DoD Releases Sexual Assault Report

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WASHINGTON, DC—In FY 2011, there were a total of 3,192 reports of sexual assault involving troops, a new report found.  This represents a one percent increase in reports of sexual assault compared to fiscal 2010.

DoD released the new figures as a part of the FY 2011 Annual Report on Sexual Assault in the Military, as required by law. 

“As this report makes clear, we have more work to do to confront this problem.  There are no easy answers, but that makes it all the more essential for us to devote our energy and our attention to trying to confront this challenging crime,” Secretary of Defense Leon Panetta said in a statement.

Other findings of the report included that in FY 2011, commanders had sufficient evidence to take disciplinary action against 989 troops.

“For the 791 subjects who could be disciplined for a sexual assault offense, 62% had courts-martial charges preferred (initiated) against them, 24% received nonjudicial punishment under Article 15 of the Uniform Code of Military Justice, and 14% received a discharge or another adverse administrative action. This represents a 10-percentage point increase in courts-martial charges preferred from FY10. The remaining 198 subjects could not be charged with a sexual assault offense, but were charged with other misconduct,” the report stated.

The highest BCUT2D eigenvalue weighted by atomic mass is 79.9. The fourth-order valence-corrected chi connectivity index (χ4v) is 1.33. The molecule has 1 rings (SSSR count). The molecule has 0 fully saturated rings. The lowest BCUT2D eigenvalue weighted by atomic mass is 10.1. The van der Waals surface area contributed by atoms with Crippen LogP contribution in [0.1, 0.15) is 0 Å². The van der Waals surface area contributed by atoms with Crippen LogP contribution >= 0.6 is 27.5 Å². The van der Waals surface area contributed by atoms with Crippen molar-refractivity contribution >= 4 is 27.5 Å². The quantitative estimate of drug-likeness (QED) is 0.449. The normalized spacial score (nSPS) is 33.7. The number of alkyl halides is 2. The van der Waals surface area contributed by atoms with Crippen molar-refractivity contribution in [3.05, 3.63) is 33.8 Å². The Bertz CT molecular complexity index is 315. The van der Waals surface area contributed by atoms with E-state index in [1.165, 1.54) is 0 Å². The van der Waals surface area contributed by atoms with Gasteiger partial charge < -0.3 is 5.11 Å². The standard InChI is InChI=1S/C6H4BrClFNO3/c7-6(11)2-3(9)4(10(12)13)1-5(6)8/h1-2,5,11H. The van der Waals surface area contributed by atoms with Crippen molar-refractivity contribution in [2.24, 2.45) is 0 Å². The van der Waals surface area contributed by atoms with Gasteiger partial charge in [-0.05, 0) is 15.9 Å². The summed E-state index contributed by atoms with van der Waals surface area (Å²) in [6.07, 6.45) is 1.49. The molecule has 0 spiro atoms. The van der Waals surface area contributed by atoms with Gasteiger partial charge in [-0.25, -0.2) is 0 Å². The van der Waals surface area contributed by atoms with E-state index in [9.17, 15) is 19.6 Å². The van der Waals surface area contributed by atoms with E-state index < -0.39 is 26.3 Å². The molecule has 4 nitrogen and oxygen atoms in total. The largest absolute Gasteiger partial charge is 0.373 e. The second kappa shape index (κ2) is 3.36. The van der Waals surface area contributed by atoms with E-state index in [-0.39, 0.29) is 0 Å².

The report also stated that the DoD assisted more than 770 individuals through its online and telephone hotline sessions and texting referral services from April of 2011 when it was launched through the end of FY 2011.

DoD established the Sexual Assault Prevention and Response (SAPR) Program in 2005.The report said that one of the primary areas of focus for DoD SAPRO is to increase the number of sexual assault victims coming forward and the percentage of sexual assaults that are reported.

“The Department’s statistics indicate that in 2010, approximately 14% of the estimated incidents of unwanted sexual contact were reported to a military authority. Underreporting of this crime poses a serious challenge to military readiness, as the potential consequences of sexual assault can be physically and mentally debilitating,” the report stated.

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